You can always be misunderstood

There are two aims in any conversation: unambiguous expression of your own position and complete comprehension of the other person’s views. We should always remember that neither of these is a realistic goal.

Improve rapport by allowing silences

Clients’ perceptions of rapport may be enhanced by silences. Therapists who are uncomfortable with silence should remind themselves that their client’s interpretation of the silence may be much more positive.

Closed questions can be supportive for clients

Judicious use of open & closed questions can empower clients. Restricting the range of responses when some are inappropriate or unavailable demands more of the therapist, but can be more supportive for the client.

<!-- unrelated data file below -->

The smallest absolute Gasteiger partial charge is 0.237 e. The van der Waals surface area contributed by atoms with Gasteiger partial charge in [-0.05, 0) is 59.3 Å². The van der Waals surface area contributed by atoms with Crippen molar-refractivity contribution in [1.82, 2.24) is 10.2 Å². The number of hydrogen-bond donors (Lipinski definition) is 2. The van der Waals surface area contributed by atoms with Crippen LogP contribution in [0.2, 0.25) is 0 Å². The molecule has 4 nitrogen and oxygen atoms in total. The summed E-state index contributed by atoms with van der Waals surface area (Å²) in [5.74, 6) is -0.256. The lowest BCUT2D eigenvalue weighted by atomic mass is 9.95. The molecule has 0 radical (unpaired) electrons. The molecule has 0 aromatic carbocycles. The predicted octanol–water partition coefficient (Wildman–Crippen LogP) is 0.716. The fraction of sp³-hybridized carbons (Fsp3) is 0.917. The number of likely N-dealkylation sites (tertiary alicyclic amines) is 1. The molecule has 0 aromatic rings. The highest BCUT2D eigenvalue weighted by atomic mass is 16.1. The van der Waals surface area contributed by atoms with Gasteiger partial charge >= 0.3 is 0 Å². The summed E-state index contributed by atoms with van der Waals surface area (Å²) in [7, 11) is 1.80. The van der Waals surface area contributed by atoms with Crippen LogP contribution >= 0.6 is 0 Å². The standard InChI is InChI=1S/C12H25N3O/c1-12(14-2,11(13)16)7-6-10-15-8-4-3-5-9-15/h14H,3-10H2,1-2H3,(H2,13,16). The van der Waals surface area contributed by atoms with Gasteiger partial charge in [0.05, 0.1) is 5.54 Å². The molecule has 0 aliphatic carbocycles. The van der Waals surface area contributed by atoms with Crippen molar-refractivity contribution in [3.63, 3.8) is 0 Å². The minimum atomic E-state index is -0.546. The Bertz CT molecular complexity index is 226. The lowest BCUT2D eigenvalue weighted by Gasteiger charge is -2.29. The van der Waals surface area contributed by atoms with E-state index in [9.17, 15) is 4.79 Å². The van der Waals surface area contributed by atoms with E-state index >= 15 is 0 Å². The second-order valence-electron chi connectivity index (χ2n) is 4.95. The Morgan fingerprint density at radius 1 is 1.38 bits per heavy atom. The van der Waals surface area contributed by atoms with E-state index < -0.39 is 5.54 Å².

Writing when you speak preserves eye contact

Writing only when you are speaking maintains normal eye contact. This serves to normalise the interaction, reassures the client that they have your attention and that you are writing what they are saying.

Eye contact tells you when to speak

Steady eye contact from a client is your prompt to speak. Attending to eye contact helps us to minimise interruptions of the client’s train of thought and to be more comfortable with silences.